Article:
Reputational risk - how to deal with allegations against employees outside work

15 August 2012


The difficult issue of when a dismissal for damaging an employer’s reputation can be fair was considered by the Court of Appeal recently.  Reema Jethwa from our Employment Team considers this important case.


In a case called Leach v The Office of Communications, officers of the Metropolitan Police’s Child Abuse Investigation Command informed Ofcom of allegations that Mr Leach was a threat to children. As these allegations were unproven, Ofcom held several meetings with the officers to ascertain further information and question the reliability of the allegations. Due to the fact that Ofcom is a public regulatory authority, they also sought the advice of their press adviser in relation to the allegations disclosed to them.

Ofcom was advised that even though Mr Leach’s role did not require him to have contact with children, the allegations carried a ‘significant risk of reputational damage’ to the organisation if they were true and were covered by the press. At his disciplinary hearing Mr Leach denied all of the allegations. Nevertheless, Ofcom made the decision to dismiss him based on the advice that he continued to be a risk to children and also due to the fact that these allegations posed a serious risk to Ofcom should they later be proved to be true. The letter confirming his immediate dismissal referred to the ‘breakdown in the relationship of trust and confidence’.

What does this mean for employers?

Although this case confirms that serious reputational risk to the employer can be grounds for fair dismissal, employers should not interpret this decision as giving the green light to dismiss in any case involving reputational damage. In particular, the Tribunal tends to frown on 'breakdown of mutual trust and confidence' being over used. Importantly, when relying on information from third parties, as was the case with Ofcom, employers should adopt a critical approach to the information received and should not simply accept it at face value. What this case does show is that even though the employment in question had no connection with children, an employer may still be legitimately concerned about the potential reputational damage to their organisation and may use this as a reason to justify the employee’s dismissal.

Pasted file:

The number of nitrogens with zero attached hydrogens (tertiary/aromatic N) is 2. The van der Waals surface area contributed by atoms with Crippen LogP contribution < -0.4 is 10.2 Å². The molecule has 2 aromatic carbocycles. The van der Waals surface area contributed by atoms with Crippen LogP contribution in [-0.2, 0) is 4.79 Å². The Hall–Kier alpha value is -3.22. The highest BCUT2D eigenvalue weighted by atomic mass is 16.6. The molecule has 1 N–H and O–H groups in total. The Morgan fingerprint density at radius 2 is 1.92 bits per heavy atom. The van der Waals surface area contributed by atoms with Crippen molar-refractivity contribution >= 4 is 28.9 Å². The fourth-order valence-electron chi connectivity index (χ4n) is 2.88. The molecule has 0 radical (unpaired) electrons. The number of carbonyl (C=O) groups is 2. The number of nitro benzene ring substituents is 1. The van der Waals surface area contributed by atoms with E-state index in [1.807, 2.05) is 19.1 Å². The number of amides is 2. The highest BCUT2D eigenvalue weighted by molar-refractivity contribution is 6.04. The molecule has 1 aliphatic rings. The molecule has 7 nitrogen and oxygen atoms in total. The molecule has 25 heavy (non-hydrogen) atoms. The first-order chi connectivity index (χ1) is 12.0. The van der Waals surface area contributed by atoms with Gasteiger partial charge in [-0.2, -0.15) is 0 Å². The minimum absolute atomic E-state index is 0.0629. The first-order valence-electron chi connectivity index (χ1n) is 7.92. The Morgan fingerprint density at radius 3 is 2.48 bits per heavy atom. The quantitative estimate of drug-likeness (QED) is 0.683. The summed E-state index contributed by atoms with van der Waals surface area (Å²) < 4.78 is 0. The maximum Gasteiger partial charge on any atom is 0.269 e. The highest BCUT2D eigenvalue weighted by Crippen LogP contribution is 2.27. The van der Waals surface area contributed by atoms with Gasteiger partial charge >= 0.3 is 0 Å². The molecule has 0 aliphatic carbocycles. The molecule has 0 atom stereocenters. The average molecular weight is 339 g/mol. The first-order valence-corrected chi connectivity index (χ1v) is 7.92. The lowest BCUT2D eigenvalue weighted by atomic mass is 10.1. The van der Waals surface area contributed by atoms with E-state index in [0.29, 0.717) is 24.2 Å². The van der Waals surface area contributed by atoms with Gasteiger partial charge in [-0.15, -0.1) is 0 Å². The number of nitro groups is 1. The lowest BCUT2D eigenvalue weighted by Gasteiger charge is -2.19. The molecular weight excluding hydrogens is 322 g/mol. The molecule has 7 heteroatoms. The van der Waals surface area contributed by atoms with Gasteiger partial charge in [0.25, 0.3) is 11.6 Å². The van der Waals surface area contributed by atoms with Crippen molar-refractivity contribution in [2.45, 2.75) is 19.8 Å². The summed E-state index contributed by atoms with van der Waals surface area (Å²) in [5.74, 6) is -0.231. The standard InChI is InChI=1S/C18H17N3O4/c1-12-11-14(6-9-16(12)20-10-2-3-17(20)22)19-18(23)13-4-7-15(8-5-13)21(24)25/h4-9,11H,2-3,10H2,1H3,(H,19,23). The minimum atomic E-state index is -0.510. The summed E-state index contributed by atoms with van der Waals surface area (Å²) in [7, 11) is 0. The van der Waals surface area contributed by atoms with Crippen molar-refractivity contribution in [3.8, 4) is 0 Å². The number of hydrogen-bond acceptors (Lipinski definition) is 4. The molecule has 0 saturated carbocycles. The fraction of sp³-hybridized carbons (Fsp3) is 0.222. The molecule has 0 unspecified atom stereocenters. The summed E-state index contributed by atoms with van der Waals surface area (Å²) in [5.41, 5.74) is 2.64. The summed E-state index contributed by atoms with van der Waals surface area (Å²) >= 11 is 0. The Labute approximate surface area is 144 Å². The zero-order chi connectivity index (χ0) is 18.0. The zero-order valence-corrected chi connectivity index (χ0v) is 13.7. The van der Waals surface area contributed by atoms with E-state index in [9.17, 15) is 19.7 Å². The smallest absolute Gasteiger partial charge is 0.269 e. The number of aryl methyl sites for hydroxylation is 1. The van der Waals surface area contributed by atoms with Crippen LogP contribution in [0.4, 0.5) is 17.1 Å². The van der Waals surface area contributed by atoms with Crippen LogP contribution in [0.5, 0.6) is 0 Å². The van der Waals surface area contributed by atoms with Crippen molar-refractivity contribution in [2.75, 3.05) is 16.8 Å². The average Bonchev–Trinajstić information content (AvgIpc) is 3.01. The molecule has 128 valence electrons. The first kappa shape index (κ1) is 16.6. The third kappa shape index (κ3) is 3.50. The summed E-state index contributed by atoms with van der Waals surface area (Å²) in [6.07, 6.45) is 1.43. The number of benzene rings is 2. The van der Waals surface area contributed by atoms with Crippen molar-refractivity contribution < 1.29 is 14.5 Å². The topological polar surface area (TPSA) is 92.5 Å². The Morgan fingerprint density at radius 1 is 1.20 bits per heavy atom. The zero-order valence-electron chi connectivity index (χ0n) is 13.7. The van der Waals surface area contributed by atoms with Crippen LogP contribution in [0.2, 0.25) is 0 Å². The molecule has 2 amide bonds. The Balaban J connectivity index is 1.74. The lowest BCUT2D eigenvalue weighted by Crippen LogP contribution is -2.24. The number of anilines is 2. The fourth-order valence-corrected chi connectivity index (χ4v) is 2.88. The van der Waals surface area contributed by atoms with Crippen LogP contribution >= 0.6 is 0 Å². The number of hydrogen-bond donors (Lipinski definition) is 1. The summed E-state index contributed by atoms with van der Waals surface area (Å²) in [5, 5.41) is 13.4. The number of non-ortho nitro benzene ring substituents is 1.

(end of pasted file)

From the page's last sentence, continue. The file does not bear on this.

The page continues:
A case which illustrates the need for caution by employers wishing to dismiss where reputational damage is alleged to have been caused is Teggart v TeleTech UK Ltd. Here the Industrial Tribunal in Northern Ireland held that the mere mention of the company’s name on Facebook was not sufficient to bring the company’s reputation into disrepute. The tribunal commented that company's decision to dismiss Mr Teggart on the basis that he had brought TeleTech into disrepute was "seriously flawed". TeleTech's conduct policy stated that an act will be considered to be gross misconduct if the employee brings the company into "serious" disrepute. Although the disciplinary panel found that Mr Teggart had brought the company into disrepute, the panel had not considered the "serious" element of that charge at all. Therefore, the tribunal held that TeleTech could not have been satisfied that the comments brought the company into serious disrepute.

For further information on this or any other employment law issue, please contact Reema Jethwa by emailing Reema or by calling her on 08450 990045, or speak to your usual contact in the Employment Team.

This document is provided for information purposes only and does not constitute legal advice. Professional legal advice should be obtained before taking or refraining from taking any action as a result of the contents of this document.